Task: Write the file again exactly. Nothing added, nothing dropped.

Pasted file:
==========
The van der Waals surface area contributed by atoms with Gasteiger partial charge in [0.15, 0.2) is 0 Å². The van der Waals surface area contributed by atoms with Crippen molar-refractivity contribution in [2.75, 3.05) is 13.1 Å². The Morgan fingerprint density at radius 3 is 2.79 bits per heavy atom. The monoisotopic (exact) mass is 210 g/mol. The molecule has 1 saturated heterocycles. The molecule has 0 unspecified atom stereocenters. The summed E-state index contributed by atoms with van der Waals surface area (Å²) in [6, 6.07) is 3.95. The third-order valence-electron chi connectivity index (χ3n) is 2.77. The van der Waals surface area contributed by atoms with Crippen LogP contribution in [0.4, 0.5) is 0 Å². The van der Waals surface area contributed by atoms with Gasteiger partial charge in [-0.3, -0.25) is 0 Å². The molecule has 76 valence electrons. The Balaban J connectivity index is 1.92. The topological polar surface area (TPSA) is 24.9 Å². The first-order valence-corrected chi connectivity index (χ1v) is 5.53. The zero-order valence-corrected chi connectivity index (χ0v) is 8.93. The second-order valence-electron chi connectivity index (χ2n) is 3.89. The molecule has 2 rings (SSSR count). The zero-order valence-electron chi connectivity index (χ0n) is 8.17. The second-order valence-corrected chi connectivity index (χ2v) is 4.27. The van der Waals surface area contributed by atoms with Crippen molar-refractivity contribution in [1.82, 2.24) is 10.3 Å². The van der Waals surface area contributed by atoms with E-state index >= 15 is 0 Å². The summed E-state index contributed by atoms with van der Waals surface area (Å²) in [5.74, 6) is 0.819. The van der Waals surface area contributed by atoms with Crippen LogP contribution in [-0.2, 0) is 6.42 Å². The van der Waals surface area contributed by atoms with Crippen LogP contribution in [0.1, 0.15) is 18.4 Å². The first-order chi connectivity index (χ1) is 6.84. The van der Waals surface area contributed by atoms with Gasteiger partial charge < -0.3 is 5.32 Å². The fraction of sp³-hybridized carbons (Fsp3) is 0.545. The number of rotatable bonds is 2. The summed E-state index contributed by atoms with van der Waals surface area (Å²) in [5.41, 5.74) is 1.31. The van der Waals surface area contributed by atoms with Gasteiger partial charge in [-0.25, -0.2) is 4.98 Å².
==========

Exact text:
The van der Waals surface area contributed by atoms with Gasteiger partial charge in [0.15, 0.2) is 0 Å². The van der Waals surface area contributed by atoms with Crippen molar-refractivity contribution in [2.75, 3.05) is 13.1 Å². The Morgan fingerprint density at radius 3 is 2.79 bits per heavy atom. The monoisotopic (exact) mass is 210 g/mol. The molecule has 1 saturated heterocycles. The molecule has 0 unspecified atom stereocenters. The summed E-state index contributed by atoms with van der Waals surface area (Å²) in [6, 6.07) is 3.95. The third-order valence-electron chi connectivity index (χ3n) is 2.77. The van der Waals surface area contributed by atoms with Crippen LogP contribution in [0.4, 0.5) is 0 Å². The van der Waals surface area contributed by atoms with Gasteiger partial charge in [-0.3, -0.25) is 0 Å². The molecule has 76 valence electrons. The Balaban J connectivity index is 1.92. The topological polar surface area (TPSA) is 24.9 Å². The first-order valence-corrected chi connectivity index (χ1v) is 5.53. The zero-order valence-corrected chi connectivity index (χ0v) is 8.93. The second-order valence-electron chi connectivity index (χ2n) is 3.89. The molecule has 2 rings (SSSR count). The zero-order valence-electron chi connectivity index (χ0n) is 8.17. The second-order valence-corrected chi connectivity index (χ2v) is 4.27. The van der Waals surface area contributed by atoms with Crippen molar-refractivity contribution in [1.82, 2.24) is 10.3 Å². The van der Waals surface area contributed by atoms with E-state index >= 15 is 0 Å². The summed E-state index contributed by atoms with van der Waals surface area (Å²) in [5.74, 6) is 0.819. The van der Waals surface area contributed by atoms with Crippen LogP contribution in [-0.2, 0) is 6.42 Å². The van der Waals surface area contributed by atoms with Crippen LogP contribution in [0.1, 0.15) is 18.4 Å². The first-order chi connectivity index (χ1) is 6.84. The van der Waals surface area contributed by atoms with Gasteiger partial charge < -0.3 is 5.32 Å². The fraction of sp³-hybridized carbons (Fsp3) is 0.545. The number of rotatable bonds is 2. The summed E-state index contributed by atoms with van der Waals surface area (Å²) in [5.41, 5.74) is 1.31. The van der Waals surface area contributed by atoms with Gasteiger partial charge in [-0.25, -0.2) is 4.98 Å².